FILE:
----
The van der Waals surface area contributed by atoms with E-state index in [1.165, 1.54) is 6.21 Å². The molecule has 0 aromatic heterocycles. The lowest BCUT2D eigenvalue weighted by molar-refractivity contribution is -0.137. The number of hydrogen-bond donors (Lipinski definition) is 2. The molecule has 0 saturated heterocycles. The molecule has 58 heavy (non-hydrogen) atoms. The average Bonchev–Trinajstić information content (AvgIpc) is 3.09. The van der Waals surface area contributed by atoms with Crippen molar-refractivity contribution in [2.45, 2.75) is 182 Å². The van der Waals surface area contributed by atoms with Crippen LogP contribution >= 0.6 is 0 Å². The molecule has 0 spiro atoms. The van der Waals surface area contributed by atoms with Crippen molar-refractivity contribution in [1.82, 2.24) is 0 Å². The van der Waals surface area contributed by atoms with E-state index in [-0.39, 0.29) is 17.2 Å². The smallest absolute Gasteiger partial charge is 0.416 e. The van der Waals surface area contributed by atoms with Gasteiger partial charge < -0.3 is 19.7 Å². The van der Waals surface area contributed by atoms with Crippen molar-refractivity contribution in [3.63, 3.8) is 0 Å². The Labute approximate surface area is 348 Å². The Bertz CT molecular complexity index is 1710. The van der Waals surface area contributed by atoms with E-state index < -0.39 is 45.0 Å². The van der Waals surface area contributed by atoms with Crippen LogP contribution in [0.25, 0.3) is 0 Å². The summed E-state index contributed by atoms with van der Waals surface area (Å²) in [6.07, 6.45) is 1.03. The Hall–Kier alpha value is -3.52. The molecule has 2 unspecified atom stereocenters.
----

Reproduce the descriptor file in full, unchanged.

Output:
The van der Waals surface area contributed by atoms with E-state index in [1.165, 1.54) is 6.21 Å². The molecule has 0 aromatic heterocycles. The lowest BCUT2D eigenvalue weighted by molar-refractivity contribution is -0.137. The number of hydrogen-bond donors (Lipinski definition) is 2. The molecule has 0 saturated heterocycles. The molecule has 58 heavy (non-hydrogen) atoms. The average Bonchev–Trinajstić information content (AvgIpc) is 3.09. The van der Waals surface area contributed by atoms with Crippen molar-refractivity contribution in [2.45, 2.75) is 182 Å². The van der Waals surface area contributed by atoms with Crippen LogP contribution >= 0.6 is 0 Å². The molecule has 0 spiro atoms. The van der Waals surface area contributed by atoms with Crippen molar-refractivity contribution in [1.82, 2.24) is 0 Å². The van der Waals surface area contributed by atoms with E-state index in [-0.39, 0.29) is 17.2 Å². The smallest absolute Gasteiger partial charge is 0.416 e. The van der Waals surface area contributed by atoms with Gasteiger partial charge < -0.3 is 19.7 Å². The van der Waals surface area contributed by atoms with Crippen molar-refractivity contribution in [3.63, 3.8) is 0 Å². The Labute approximate surface area is 348 Å². The Bertz CT molecular complexity index is 1710. The van der Waals surface area contributed by atoms with E-state index < -0.39 is 45.0 Å². The van der Waals surface area contributed by atoms with Crippen LogP contribution in [0.25, 0.3) is 0 Å². The summed E-state index contributed by atoms with van der Waals surface area (Å²) in [6.07, 6.45) is 1.03. The Hall–Kier alpha value is -3.52. The molecule has 2 unspecified atom stereocenters.